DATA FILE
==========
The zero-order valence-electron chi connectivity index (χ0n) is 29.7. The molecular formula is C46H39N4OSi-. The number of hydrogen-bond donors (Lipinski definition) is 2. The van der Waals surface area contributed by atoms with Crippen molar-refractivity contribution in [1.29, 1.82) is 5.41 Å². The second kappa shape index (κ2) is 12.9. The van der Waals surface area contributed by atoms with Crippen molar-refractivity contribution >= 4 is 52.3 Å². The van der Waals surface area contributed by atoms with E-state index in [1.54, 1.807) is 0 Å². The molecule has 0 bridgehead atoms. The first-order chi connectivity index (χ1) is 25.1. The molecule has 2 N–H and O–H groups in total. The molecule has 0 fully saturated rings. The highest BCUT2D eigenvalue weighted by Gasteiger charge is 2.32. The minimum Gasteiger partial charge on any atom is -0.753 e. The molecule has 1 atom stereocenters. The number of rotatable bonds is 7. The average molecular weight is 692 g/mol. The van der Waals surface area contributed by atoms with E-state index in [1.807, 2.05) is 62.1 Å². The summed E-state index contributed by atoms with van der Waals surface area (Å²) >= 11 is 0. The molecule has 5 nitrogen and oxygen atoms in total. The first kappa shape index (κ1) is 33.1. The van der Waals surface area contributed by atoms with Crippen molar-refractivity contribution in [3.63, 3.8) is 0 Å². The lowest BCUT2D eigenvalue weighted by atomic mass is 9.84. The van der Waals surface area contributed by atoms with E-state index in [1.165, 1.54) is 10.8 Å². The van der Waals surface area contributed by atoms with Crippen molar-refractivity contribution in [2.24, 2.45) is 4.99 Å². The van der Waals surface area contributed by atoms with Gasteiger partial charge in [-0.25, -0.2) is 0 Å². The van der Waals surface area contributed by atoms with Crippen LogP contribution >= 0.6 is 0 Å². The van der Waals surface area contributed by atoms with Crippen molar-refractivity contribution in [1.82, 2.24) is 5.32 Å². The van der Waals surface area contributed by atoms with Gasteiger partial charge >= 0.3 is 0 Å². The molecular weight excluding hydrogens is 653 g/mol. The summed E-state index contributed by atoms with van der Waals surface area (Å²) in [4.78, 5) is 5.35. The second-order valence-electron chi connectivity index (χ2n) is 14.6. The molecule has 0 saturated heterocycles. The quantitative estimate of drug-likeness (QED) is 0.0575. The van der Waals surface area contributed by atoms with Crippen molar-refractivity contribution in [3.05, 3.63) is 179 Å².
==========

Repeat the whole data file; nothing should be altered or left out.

The zero-order valence-electron chi connectivity index (χ0n) is 29.7. The molecular formula is C46H39N4OSi-. The number of hydrogen-bond donors (Lipinski definition) is 2. The van der Waals surface area contributed by atoms with Crippen molar-refractivity contribution in [1.29, 1.82) is 5.41 Å². The second kappa shape index (κ2) is 12.9. The van der Waals surface area contributed by atoms with Crippen molar-refractivity contribution >= 4 is 52.3 Å². The van der Waals surface area contributed by atoms with E-state index in [1.54, 1.807) is 0 Å². The molecule has 0 bridgehead atoms. The first-order chi connectivity index (χ1) is 25.1. The molecule has 2 N–H and O–H groups in total. The molecule has 0 fully saturated rings. The highest BCUT2D eigenvalue weighted by Gasteiger charge is 2.32. The minimum Gasteiger partial charge on any atom is -0.753 e. The molecule has 1 atom stereocenters. The number of rotatable bonds is 7. The average molecular weight is 692 g/mol. The van der Waals surface area contributed by atoms with E-state index in [1.807, 2.05) is 62.1 Å². The summed E-state index contributed by atoms with van der Waals surface area (Å²) >= 11 is 0. The molecule has 5 nitrogen and oxygen atoms in total. The first kappa shape index (κ1) is 33.1. The van der Waals surface area contributed by atoms with Crippen molar-refractivity contribution in [3.63, 3.8) is 0 Å². The lowest BCUT2D eigenvalue weighted by atomic mass is 9.84. The van der Waals surface area contributed by atoms with E-state index in [1.165, 1.54) is 10.8 Å². The van der Waals surface area contributed by atoms with Crippen molar-refractivity contribution in [2.24, 2.45) is 4.99 Å². The van der Waals surface area contributed by atoms with Gasteiger partial charge in [-0.25, -0.2) is 0 Å². The van der Waals surface area contributed by atoms with Crippen LogP contribution >= 0.6 is 0 Å². The van der Waals surface area contributed by atoms with Crippen molar-refractivity contribution in [1.82, 2.24) is 5.32 Å². The van der Waals surface area contributed by atoms with Gasteiger partial charge >= 0.3 is 0 Å². The molecular weight excluding hydrogens is 653 g/mol. The summed E-state index contributed by atoms with van der Waals surface area (Å²) in [4.78, 5) is 5.35. The second-order valence-electron chi connectivity index (χ2n) is 14.6. The molecule has 0 saturated heterocycles. The quantitative estimate of drug-likeness (QED) is 0.0575. The van der Waals surface area contributed by atoms with Crippen molar-refractivity contribution in [3.05, 3.63) is 179 Å².